US News and World Report rank MD Anderson as America’s number one cancer hospital, with the facility holding the top spot for the past seven years. 

Now, the Houston-based MD Anderson Cancer Center is launching a phase II clinical trial that will focus on rare, advanced cancers, such as mesothelioma, in conjunction with a promising new immunotherapy drug, vudalimab.

Establishing the efficacy of vudalimab

Vudalimab, otherwise known as XmAb20717, was originally designed by Xencor, a biopharmaceutical company based in California. The clinical trial will measure the drug’s safety and efficacy, in an attempt to improve upon current immunotherapy options.

Working closely with MD Anderson’s mesothelioma specialists, Dr. Raghav and Dr. Anne Tsao, medical oncologist Dr. Arvind Dasari heads the clinical trial as the principal investigator. 

Phase II of this clinical trial aims to include 140 patients. Among these participants will be 20 patients with pleural mesothelioma, and 20 with peritoneal mesothelioma, in the hopes of establishing vudalimab’s efficacy in treating the asbestos-related cancer. Other cancers included in the trial include Hodgkin lymphoma, small cell lung cancer, cervical carcinoma, and neuroendocrine carcinomas. 

Promising phase I results support further development of vudalimab

The phase I clinical trial of vudalimab focused primarily on ensuring safety, measuring patient tolerance, and determining the optimal dosage levels for maximum efficacy. The data from this initial trial indicated that vudalimab is generally well tolerated and that multiple tumor types either wholly or partially respond to it. 

Less toxicity with single-agent vudalimab

The combination of Opdivo and Yervoy was approved by The US Food and Drug Administration as a first-line treatment for unresectable mesothelioma in 2020. 

Both drugs are classified as immune checkpoint inhibitors, with Opdivo targeting PD-1 cell surface proteins, while Yervoy targets CTLA-4. Newly developed Vudalimab has the ability to act as a ‘dual blockade agent,’ targeting both cell surface proteins, making it a promising advancement in mesothelioma treatment. 

The primary immunotherapy treatment option for mesothelioma is a combination of two drugs, Opdivo and Yervoy. According to researchers, vudalimab has the potential to improve upon the current results achieved with the current combination approach, but with fewer side effects, given that it will only require the administration of a single agent.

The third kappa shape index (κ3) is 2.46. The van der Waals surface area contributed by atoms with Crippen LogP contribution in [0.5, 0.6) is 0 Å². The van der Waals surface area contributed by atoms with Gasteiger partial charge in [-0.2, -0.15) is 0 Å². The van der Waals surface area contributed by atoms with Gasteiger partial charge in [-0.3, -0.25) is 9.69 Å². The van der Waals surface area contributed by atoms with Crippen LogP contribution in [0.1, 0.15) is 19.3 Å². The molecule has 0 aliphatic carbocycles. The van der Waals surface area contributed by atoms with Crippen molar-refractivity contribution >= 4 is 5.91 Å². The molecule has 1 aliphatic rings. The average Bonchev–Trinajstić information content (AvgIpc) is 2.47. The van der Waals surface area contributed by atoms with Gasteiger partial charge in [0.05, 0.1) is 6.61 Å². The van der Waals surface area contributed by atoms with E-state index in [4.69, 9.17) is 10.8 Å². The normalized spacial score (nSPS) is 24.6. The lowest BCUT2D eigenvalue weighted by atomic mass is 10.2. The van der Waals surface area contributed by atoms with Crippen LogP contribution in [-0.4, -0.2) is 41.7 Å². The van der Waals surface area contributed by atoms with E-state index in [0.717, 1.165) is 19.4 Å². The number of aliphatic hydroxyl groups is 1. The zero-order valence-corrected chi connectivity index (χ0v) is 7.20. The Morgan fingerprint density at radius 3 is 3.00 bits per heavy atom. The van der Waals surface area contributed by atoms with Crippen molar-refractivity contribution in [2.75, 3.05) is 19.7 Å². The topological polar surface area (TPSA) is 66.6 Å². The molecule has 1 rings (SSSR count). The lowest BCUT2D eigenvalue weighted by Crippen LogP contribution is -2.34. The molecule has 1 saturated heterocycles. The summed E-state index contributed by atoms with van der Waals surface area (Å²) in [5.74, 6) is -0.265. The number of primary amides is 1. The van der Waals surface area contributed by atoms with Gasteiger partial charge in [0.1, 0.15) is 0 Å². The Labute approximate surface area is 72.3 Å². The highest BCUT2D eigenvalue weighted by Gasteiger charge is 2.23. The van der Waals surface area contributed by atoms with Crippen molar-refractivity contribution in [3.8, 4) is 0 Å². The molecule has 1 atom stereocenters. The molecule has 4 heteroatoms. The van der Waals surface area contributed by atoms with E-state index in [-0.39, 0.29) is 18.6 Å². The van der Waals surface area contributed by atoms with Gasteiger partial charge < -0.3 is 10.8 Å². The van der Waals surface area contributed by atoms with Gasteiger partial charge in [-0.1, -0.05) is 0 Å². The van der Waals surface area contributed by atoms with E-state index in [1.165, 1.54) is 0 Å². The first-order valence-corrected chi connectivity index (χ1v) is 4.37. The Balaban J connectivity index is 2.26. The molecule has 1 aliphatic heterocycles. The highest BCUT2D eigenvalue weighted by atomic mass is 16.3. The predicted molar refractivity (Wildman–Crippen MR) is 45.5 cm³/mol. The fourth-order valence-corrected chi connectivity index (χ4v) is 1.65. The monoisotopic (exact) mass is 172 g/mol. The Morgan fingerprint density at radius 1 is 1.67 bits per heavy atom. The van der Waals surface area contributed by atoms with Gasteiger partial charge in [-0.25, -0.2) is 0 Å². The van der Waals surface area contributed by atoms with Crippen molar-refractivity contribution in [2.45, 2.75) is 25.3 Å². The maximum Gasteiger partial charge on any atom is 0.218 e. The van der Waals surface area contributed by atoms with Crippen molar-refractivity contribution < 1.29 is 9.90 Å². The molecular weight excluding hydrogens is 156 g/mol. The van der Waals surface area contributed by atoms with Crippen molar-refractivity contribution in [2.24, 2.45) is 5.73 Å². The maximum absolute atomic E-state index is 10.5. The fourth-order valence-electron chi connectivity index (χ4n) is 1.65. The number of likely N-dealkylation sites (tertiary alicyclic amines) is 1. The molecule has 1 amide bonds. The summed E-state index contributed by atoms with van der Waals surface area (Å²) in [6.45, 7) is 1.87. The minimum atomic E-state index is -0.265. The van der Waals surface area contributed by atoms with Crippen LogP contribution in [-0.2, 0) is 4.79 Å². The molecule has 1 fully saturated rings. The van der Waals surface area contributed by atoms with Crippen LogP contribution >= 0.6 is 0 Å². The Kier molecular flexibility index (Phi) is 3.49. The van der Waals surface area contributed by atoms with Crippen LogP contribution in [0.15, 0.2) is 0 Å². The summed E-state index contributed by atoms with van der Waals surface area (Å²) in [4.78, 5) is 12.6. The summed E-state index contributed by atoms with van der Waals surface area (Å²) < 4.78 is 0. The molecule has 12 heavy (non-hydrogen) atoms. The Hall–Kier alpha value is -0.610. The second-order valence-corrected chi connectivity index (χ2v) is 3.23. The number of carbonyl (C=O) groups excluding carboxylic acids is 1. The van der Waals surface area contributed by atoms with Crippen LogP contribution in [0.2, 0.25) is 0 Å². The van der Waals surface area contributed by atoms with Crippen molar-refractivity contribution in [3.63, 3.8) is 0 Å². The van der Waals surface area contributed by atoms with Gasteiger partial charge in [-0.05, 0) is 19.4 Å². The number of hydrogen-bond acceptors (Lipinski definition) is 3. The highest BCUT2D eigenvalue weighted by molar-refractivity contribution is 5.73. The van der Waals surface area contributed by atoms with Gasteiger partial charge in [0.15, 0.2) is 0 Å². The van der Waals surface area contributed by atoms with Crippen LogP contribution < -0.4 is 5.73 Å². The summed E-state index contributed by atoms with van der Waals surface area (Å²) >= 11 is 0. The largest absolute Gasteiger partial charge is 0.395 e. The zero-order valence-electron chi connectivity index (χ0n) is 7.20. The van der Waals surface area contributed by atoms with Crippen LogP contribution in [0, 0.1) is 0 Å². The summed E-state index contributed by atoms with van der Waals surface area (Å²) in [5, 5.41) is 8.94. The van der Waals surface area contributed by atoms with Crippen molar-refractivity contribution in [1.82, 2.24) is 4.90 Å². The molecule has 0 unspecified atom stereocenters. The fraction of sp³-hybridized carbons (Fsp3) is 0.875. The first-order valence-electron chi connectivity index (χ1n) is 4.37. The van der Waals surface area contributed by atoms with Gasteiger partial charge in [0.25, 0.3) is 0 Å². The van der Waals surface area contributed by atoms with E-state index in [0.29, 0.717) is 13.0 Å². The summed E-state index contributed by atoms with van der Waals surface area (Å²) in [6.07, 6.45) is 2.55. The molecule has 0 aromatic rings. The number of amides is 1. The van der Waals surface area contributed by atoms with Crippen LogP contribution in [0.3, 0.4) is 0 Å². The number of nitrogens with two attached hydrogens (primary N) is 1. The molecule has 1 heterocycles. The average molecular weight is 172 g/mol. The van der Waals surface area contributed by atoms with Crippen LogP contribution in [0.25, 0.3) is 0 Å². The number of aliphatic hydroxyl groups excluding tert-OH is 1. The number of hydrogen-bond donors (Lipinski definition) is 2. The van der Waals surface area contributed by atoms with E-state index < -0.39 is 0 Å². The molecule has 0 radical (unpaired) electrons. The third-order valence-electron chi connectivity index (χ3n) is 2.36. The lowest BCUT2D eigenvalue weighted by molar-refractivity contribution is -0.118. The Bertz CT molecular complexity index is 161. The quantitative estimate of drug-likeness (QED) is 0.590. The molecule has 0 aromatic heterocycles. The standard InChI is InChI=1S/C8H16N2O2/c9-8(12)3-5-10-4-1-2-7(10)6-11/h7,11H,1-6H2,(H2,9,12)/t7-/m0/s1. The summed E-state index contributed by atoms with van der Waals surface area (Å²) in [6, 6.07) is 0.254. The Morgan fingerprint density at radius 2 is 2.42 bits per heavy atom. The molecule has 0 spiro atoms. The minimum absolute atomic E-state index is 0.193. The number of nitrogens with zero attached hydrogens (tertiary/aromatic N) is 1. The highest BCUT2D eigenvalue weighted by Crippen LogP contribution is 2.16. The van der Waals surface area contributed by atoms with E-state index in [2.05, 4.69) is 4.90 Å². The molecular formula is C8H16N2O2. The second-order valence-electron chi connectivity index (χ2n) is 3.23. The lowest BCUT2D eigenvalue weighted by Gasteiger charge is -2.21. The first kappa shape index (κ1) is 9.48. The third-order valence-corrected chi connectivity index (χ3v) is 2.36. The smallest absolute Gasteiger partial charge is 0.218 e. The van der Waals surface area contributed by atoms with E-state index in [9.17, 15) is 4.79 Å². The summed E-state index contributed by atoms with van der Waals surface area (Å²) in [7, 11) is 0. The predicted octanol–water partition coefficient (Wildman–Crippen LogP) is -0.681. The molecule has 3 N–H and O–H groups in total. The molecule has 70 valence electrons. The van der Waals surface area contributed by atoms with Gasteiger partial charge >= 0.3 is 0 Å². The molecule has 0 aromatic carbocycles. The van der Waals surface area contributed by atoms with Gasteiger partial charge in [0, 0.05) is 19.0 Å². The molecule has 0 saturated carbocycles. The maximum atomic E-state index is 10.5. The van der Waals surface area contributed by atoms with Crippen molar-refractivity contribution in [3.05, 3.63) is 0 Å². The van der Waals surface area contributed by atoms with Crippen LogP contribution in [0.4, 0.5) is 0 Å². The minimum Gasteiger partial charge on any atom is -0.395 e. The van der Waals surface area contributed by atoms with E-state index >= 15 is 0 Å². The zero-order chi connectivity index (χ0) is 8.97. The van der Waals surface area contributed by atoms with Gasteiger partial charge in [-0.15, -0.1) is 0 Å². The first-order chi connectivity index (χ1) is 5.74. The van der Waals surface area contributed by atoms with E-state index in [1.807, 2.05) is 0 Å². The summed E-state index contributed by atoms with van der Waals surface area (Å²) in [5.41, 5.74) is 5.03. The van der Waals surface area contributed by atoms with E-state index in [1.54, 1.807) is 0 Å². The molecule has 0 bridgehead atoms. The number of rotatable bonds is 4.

Given that one of the primary outcomes of mesothelioma treatment is prolonging life and improving the overall quality of life, the introduction of a dual blockade, single-agent treatment has the potential to increase the success of these treatment goals. The more drugs administered, the more toxicities are introduced to the body, thus impeding the patient’s well-being. By treating mesothelioma with a single-agent approach, Vudalimab has the potential to offer an equal or improved efficacy with fewer side effects.

Clinical trials

As an acclaimed cancer center, MD Anderson conducts multiple clinical trials related to mesothelioma, many of which are unique to the center and cover all disease stages, from early-stage to episodes of recurrence. You can visit the center’s website for more information regarding clinical trials and eligibility requirements. 

Types of mesothelioma

Most mesothelioma cases begin in the pleura (thin tissue layer covering the lungs and interior chest wall). This type is called malignant pleural mesothelioma.

Mesothelioma can also begin in the abdomen – malignant peritoneal mesothelioma – although this is rarer. Types of mesothelioma are also categorized depending on the type of mesothelial cells in which the disease begins. These are:

  • Epithelioid – accounting for 60-70% of cases, and often with the best prognosis
  • Sarcomatoid – more aggressive than epithelioid mesothelioma and accounting for around 10-15% of cases
  • Biphasic or mixed – the most aggressive form of mesothelioma, this type involves both epithelioid and sarcomatoid cells and accounts for 10-15% of mesothelioma cases

Treating mesothelioma

  • Surgery – there are two main types of mesothelioma surgery; extrapleural pneumonectomy (removing the entire pleura) and pleurectomy/decortication (removing the affected areas of the pleura). Mesothelioma surgery rarely cures patients but is used to relieve symptoms and slow disease progression
  • Radiation therapy – using high-energy beams, radiation therapy aims to kill cancer cells, particularly those left behind after surgery. Radiation therapy is also not a cure-all but can slow disease progression and improve symptoms
  • Chemotherapy – this is the primary treatment used for inoperable cases and has been proven to prolong the life of mesothelioma patients
  • Immunotherapy – there are several types of immunotherapy that help the body’s immune system in different ways. Immune checkpoint therapy is the immunotherapy route for some mesothelioma patients. This therapy blocks checkpoint proteins from binding, thus preventing them from ‘switching off,’ allowing them to spend longer in cancer cell-killing mode

Final thoughts

The treatment of mesothelioma has always taken a combination approach for best results. However, recent research data demonstrates a compelling need for more focus on immunotherapy in mesothelioma patients, and vudalimab shows great promise in reducing the current side effects of the combination drug approach. 

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